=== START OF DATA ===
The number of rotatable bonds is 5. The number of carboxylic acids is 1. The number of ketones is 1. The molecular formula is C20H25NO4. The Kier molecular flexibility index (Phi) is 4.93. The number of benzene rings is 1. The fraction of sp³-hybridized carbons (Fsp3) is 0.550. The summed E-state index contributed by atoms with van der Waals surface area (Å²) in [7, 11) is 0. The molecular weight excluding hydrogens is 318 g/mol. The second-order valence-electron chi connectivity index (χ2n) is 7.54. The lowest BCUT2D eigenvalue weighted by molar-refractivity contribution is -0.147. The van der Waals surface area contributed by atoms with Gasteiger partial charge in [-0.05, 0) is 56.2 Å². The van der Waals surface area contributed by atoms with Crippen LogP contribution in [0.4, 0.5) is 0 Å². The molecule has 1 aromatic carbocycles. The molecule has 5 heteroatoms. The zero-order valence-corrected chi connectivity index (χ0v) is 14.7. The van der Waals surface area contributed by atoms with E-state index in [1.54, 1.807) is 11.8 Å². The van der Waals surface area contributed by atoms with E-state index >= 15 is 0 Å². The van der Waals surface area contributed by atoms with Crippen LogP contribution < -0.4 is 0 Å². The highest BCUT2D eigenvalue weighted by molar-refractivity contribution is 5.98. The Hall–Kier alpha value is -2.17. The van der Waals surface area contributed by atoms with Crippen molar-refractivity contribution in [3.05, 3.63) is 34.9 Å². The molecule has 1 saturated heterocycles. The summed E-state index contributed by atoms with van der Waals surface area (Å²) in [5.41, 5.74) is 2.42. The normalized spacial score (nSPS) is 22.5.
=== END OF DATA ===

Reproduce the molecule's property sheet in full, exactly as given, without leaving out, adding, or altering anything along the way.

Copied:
The number of rotatable bonds is 5. The number of carboxylic acids is 1. The number of ketones is 1. The molecular formula is C20H25NO4. The Kier molecular flexibility index (Phi) is 4.93. The number of benzene rings is 1. The fraction of sp³-hybridized carbons (Fsp3) is 0.550. The summed E-state index contributed by atoms with van der Waals surface area (Å²) in [7, 11) is 0. The molecular weight excluding hydrogens is 318 g/mol. The second-order valence-electron chi connectivity index (χ2n) is 7.54. The lowest BCUT2D eigenvalue weighted by molar-refractivity contribution is -0.147. The van der Waals surface area contributed by atoms with Gasteiger partial charge in [-0.05, 0) is 56.2 Å². The van der Waals surface area contributed by atoms with Crippen LogP contribution in [0.4, 0.5) is 0 Å². The molecule has 1 aromatic carbocycles. The molecule has 5 heteroatoms. The zero-order valence-corrected chi connectivity index (χ0v) is 14.7. The van der Waals surface area contributed by atoms with E-state index in [1.54, 1.807) is 11.8 Å². The van der Waals surface area contributed by atoms with E-state index >= 15 is 0 Å². The van der Waals surface area contributed by atoms with Crippen LogP contribution < -0.4 is 0 Å². The highest BCUT2D eigenvalue weighted by molar-refractivity contribution is 5.98. The Hall–Kier alpha value is -2.17. The van der Waals surface area contributed by atoms with Crippen molar-refractivity contribution in [3.05, 3.63) is 34.9 Å². The molecule has 1 saturated heterocycles. The summed E-state index contributed by atoms with van der Waals surface area (Å²) in [5.41, 5.74) is 2.42. The normalized spacial score (nSPS) is 22.5.